Updates Represent a “Paradigm Shift” for Multiple Myeloma Treatment
Unlike other malignancies, the disease definition of multiple myeloma is clinicopathological: not only must myeloma be confirmed on biopsy by a pathologist, but the definition also requires overt clinical manifestations of harm before treatment can be initiated. This creates a “hurry-up-and-wait” conundrum – patients with probable myeloma cannot get therapy early to prevent organ damage.
This is particularly frustrating for patients with smoldering multiple myeloma, who have an “ultra-high” risk of progression to full-blown disease.
Recently, on October 27, 2014, the International Myeloma Working Group (IMWG; the research division of the International Myeloma Foundation) released an updated version of diagnostic criteria for multiple myeloma. The guidelines, published in The Lancet Oncology, represent a paradigm shift for multiple myeloma treatment – and, since earlier treatment will lead to better outcomes, new hope for improved survival in patients diagnosed with this disease.
It has been 11 years since the IMWG issued its last diagnostic criteria in 2003. However, the authors of the recent manuscript write, “This definition can no longer be justified.”
“[The previous definition] was fine when we had very limited options for therapy, but it’s not fine when we have such great treatments that have more than doubled the survival of multiple myeloma patients,” said S. Vincent Rajkumar, MD, lead author of the Lancet Oncology manuscript. Dr. Rajkumar is also a professor of medicine and chair of the Myeloma Amyloidosis Dysproteinemia Group at the Mayo Clinic in Rochester, Minnesota. “Early therapy is critical if we are ever going to cure this disease.”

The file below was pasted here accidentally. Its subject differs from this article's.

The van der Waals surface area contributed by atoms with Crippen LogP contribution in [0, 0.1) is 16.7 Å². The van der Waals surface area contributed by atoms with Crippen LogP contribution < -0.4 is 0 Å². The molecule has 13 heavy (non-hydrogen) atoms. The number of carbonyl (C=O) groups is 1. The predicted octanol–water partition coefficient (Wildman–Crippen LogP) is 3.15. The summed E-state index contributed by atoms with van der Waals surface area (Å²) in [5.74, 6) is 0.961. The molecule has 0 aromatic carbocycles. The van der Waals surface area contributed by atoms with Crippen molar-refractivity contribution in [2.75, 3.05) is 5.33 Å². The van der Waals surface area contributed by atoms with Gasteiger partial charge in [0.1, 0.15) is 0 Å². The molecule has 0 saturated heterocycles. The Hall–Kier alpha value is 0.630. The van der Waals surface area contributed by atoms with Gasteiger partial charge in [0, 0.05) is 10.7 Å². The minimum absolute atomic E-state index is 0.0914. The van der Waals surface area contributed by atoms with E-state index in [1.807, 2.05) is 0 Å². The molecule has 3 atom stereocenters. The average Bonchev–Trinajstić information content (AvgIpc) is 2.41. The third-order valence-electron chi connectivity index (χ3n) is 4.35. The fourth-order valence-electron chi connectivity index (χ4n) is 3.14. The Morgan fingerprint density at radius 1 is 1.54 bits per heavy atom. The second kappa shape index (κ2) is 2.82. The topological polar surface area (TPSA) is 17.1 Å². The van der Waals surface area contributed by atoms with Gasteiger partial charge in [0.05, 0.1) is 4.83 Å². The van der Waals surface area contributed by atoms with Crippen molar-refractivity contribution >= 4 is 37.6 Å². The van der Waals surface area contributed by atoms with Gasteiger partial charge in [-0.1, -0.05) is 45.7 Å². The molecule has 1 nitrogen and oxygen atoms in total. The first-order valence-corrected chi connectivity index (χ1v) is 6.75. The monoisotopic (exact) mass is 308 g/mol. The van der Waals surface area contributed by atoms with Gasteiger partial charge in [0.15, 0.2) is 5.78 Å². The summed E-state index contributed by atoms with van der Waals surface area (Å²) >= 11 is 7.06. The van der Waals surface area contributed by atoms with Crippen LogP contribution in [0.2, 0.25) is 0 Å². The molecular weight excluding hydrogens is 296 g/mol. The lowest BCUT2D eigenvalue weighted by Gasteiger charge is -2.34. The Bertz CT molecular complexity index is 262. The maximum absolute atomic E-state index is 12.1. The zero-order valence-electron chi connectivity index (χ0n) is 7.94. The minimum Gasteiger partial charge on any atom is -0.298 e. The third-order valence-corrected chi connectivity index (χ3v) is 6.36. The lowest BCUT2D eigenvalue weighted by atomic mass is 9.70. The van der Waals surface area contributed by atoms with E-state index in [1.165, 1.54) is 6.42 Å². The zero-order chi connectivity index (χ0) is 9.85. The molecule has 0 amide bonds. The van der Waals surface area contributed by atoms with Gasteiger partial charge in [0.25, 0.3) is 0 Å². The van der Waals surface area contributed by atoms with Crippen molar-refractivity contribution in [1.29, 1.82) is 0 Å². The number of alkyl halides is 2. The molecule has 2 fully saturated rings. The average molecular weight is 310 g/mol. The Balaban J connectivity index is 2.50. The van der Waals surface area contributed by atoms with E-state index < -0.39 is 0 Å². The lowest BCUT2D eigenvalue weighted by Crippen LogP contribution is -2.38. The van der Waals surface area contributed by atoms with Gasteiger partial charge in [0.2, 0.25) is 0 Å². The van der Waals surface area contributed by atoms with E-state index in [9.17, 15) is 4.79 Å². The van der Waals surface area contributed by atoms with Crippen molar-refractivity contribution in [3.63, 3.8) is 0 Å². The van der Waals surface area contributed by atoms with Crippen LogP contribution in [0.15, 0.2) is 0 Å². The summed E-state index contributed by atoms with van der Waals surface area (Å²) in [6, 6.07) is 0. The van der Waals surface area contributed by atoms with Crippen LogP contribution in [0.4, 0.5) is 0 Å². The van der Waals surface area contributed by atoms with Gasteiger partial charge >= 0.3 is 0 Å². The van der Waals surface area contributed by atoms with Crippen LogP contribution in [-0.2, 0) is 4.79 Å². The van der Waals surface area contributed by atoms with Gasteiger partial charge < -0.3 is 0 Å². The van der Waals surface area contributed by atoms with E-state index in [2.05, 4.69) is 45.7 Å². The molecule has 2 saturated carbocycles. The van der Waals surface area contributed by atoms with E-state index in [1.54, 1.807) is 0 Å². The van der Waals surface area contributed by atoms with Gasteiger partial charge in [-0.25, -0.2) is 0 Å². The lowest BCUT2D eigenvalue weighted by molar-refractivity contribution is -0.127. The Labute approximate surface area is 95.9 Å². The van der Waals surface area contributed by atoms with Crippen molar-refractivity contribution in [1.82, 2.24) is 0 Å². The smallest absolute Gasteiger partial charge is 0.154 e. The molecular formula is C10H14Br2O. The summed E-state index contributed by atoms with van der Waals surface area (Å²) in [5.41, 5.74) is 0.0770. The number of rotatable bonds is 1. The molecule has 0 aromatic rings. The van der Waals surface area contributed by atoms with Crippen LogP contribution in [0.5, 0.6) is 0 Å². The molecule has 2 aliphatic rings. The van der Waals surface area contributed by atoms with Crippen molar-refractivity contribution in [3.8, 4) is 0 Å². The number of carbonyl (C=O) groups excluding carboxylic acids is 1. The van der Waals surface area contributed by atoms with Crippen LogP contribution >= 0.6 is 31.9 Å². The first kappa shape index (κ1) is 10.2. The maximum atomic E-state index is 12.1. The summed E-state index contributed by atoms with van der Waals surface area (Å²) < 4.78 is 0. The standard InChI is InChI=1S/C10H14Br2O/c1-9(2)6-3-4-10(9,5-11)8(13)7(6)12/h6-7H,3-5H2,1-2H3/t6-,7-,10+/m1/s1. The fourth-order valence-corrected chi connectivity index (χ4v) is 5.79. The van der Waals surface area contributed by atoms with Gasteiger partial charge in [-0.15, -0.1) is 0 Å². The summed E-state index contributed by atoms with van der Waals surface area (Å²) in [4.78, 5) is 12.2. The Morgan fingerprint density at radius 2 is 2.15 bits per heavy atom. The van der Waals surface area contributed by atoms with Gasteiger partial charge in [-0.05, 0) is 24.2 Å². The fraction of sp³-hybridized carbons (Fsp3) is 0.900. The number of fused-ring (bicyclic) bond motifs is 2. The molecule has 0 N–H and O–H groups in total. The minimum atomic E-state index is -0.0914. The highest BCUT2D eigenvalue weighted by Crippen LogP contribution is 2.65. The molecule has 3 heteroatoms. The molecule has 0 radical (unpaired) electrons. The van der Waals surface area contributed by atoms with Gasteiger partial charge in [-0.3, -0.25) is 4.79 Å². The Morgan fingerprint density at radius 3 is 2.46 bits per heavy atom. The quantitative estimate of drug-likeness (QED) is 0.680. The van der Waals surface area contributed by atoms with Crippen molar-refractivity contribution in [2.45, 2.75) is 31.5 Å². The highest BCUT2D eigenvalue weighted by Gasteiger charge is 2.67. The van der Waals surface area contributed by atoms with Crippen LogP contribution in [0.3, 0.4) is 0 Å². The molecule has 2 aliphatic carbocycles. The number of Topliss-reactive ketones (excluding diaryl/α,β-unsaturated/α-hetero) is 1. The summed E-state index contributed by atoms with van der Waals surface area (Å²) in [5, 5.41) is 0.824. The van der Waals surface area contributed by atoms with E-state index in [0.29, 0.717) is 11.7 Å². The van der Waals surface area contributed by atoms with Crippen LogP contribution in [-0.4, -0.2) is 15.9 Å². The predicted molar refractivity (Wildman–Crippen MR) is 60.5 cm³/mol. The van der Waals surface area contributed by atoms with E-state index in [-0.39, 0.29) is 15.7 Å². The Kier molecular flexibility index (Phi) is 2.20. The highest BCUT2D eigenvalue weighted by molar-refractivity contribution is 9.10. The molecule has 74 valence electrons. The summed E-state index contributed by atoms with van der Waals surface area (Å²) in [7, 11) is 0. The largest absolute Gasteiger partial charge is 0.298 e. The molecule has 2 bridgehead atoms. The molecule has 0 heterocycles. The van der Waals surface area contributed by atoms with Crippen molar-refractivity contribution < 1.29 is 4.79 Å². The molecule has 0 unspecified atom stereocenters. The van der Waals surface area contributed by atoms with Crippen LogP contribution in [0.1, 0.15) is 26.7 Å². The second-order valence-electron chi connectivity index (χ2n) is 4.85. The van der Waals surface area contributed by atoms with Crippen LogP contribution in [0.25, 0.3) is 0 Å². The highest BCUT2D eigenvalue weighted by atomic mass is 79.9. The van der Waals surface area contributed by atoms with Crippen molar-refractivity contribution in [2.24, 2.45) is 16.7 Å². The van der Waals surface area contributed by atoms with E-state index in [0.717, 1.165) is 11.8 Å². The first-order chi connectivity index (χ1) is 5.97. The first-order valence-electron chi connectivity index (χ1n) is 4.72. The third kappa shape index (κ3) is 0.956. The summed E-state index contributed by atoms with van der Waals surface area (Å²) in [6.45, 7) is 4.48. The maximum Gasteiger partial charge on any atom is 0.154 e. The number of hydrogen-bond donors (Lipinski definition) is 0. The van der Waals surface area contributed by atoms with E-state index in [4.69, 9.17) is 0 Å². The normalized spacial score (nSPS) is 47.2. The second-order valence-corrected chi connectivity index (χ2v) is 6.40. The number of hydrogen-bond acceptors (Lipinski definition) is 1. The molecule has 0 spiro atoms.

New Definitions Incorporate Technical Advances
Multiple myeloma is a blood cancer affecting the plasma cells, and is almost always preceded by two asymptomatic premalignant conditions: monoclonal gammopathy of undetermined significance (MGUS) and smoldering multiple myeloma. Previously, diagnosis of multiple myeloma has relied on the presence of one or more “CRAB” features: increased calcium level, renal failure, anemia, and destructive bone lesions.
The new diagnostic criteria – an overview of which is listed in the SIDEBAR – allows physicians to identify “pre-CRAB” patients using validated biomarkers before end-organ damage has occurred. The three markers, called “myeloma defining events” include:
- Sixty percent or greater clonal plasma cells on bone marrow examination
- An involved/uninvolved free light chain ratio of ≥100 or greater, provided the absolute level of the involved free light chain is ≥100 mg/L (a patient’s “involved” free light chain – either kappa or lambda – is the one that is above the normal reference range; the “uninvolved” light chain is the one that typically is in, or below, the normal range)
- More than one focal lesion on magnetic resonance imaging (MRI) that is ≥5 mm in size